Not every Minnesota student is destined for a four-year college. Many want to pursue a job in the trades. But preparing them for these vocations could require an increase in funding for career and technical education at the high school level.
“We know that students need to leave our K-12 system with skills and real-world experiences, and a plan for what they want to do after high school,” said Rep. Samantha Sencer-Mura (DFL-Mpls).
To that end, she sponsors HF1082, which would increase state aid to local school districts to cover 50% of eligible expenditures related to career and technical education. The current reimbursement rate stands at 35%.
The House Education Finance Committee heard the yet-to-be-determined spending request on Thursday, laying it over for possible omnibus bill inclusion.
Career and technical education encompasses more than just auto mechanics, plumbers, and electricians. It spans a wide variety of hands-on fields, including agriculture, health sciences, family and consumer sciences, construction, and manufacturing.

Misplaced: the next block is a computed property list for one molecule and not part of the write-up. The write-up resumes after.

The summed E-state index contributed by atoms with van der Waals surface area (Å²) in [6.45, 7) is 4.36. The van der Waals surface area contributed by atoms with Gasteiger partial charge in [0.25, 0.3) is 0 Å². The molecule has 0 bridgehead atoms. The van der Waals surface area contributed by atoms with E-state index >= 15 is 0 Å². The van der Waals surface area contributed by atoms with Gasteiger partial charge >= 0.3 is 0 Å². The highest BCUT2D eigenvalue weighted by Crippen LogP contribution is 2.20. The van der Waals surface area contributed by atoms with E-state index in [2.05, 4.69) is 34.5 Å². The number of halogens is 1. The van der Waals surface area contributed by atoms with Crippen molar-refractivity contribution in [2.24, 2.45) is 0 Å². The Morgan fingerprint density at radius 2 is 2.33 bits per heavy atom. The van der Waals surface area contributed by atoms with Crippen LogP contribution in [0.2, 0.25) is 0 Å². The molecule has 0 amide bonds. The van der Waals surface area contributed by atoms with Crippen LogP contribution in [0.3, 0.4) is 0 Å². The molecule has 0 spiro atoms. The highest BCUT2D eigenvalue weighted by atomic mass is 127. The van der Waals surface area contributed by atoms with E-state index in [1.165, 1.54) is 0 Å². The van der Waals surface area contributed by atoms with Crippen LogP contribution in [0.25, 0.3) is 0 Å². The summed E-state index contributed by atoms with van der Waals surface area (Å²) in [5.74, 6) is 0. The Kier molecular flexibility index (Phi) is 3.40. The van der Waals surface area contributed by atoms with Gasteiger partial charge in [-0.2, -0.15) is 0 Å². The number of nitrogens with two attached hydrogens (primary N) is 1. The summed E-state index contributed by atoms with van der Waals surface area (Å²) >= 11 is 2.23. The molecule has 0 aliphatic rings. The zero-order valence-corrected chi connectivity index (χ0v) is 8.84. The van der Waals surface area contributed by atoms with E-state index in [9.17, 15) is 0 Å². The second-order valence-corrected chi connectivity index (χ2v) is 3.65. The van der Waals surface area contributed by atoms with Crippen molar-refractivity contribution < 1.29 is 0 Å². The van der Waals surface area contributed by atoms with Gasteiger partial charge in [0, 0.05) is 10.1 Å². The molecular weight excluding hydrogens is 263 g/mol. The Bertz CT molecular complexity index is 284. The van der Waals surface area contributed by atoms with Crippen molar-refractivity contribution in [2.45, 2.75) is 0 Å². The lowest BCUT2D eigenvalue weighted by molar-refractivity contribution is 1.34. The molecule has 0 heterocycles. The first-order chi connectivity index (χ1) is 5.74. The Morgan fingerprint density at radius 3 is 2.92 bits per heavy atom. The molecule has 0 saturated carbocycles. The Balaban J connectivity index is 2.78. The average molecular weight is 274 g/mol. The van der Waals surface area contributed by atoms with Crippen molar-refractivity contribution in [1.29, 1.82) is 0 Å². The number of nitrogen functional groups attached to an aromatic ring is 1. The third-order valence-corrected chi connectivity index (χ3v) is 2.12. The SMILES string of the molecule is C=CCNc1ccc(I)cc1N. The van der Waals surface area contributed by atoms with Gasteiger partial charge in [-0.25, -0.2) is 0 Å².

Or, as Troy Haugen, president of the Minnesota Association for Career and Technical Education Administrators, told the committee, “Nearly everything you depended on this morning is in some way, shape, or form originated in a secondary CTE program.”
For many students, these classes are where they discover their passions and unlock their potential – but lack of funding is preventing schools from keeping up with demand.
“We need to promote these programs in our schools, said Mike Harvey, superintendent of Zumbrota-Mazeppa public schools. “Our kids are crying for these programs; our kids need these programs.”
Meanwhile, student enrollment is up year over year in the agriculture courses taught by Joshua Munoz at Como Park Senior High School in St. Paul.
‘Which is a very good and bad thing because I’m only a one-teacher program,” said Munoz. Increased state aid would allow the program to grow by hiring more teachers.
Referenced throughout the hearing was the fact that back in the 1980s, the state did cover 50% of the costs related to career and technical education. Advocates believe this was fair back then, and it would be fair to return to a 50% reimbursement rate now.
The proposal was met with enthusiastic support on both sides of the aisle.
“I truly appreciate this bill,” said Rep. Pam Altendorf (R-Red Wing). “The more that we can show [students] the options, it presents these life skills for them to move forward.”